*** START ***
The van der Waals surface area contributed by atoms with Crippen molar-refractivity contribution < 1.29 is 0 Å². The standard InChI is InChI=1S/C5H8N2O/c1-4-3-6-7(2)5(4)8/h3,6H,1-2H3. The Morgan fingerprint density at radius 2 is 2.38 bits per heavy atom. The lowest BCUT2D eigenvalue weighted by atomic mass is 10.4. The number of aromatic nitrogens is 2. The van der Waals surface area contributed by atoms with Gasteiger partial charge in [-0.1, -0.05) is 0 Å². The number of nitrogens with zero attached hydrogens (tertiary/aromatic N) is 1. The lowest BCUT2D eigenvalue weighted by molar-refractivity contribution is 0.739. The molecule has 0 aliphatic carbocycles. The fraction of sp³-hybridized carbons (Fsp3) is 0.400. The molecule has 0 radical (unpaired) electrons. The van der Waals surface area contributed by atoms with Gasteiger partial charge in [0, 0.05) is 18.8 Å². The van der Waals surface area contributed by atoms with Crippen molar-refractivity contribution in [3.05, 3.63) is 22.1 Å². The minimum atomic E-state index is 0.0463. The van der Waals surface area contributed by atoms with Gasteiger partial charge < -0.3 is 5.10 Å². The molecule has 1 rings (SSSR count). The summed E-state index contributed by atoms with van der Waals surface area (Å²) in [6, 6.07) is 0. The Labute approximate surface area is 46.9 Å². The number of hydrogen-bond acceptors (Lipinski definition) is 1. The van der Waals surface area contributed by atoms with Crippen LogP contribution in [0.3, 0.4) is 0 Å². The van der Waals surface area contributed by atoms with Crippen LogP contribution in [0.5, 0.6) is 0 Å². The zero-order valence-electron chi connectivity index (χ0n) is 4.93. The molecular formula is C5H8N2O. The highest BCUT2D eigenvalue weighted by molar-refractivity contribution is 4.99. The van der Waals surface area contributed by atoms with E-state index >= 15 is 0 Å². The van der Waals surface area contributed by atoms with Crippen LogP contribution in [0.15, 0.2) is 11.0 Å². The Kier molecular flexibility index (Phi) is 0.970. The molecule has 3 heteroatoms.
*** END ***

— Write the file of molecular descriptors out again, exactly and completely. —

The van der Waals surface area contributed by atoms with Crippen molar-refractivity contribution < 1.29 is 0 Å². The standard InChI is InChI=1S/C5H8N2O/c1-4-3-6-7(2)5(4)8/h3,6H,1-2H3. The Morgan fingerprint density at radius 2 is 2.38 bits per heavy atom. The lowest BCUT2D eigenvalue weighted by atomic mass is 10.4. The number of aromatic nitrogens is 2. The van der Waals surface area contributed by atoms with Gasteiger partial charge in [-0.1, -0.05) is 0 Å². The number of nitrogens with zero attached hydrogens (tertiary/aromatic N) is 1. The lowest BCUT2D eigenvalue weighted by molar-refractivity contribution is 0.739. The molecule has 0 aliphatic carbocycles. The fraction of sp³-hybridized carbons (Fsp3) is 0.400. The molecule has 0 radical (unpaired) electrons. The van der Waals surface area contributed by atoms with Gasteiger partial charge in [0, 0.05) is 18.8 Å². The van der Waals surface area contributed by atoms with Crippen molar-refractivity contribution in [3.05, 3.63) is 22.1 Å². The minimum atomic E-state index is 0.0463. The van der Waals surface area contributed by atoms with Gasteiger partial charge < -0.3 is 5.10 Å². The molecule has 1 rings (SSSR count). The summed E-state index contributed by atoms with van der Waals surface area (Å²) in [6, 6.07) is 0. The Labute approximate surface area is 46.9 Å². The number of hydrogen-bond acceptors (Lipinski definition) is 1. The van der Waals surface area contributed by atoms with Crippen LogP contribution in [0.3, 0.4) is 0 Å². The van der Waals surface area contributed by atoms with Crippen LogP contribution in [0.5, 0.6) is 0 Å². The zero-order valence-electron chi connectivity index (χ0n) is 4.93. The molecular formula is C5H8N2O. The highest BCUT2D eigenvalue weighted by molar-refractivity contribution is 4.99. The van der Waals surface area contributed by atoms with E-state index >= 15 is 0 Å². The van der Waals surface area contributed by atoms with Crippen LogP contribution in [0.15, 0.2) is 11.0 Å². The Kier molecular flexibility index (Phi) is 0.970. The molecule has 3 heteroatoms.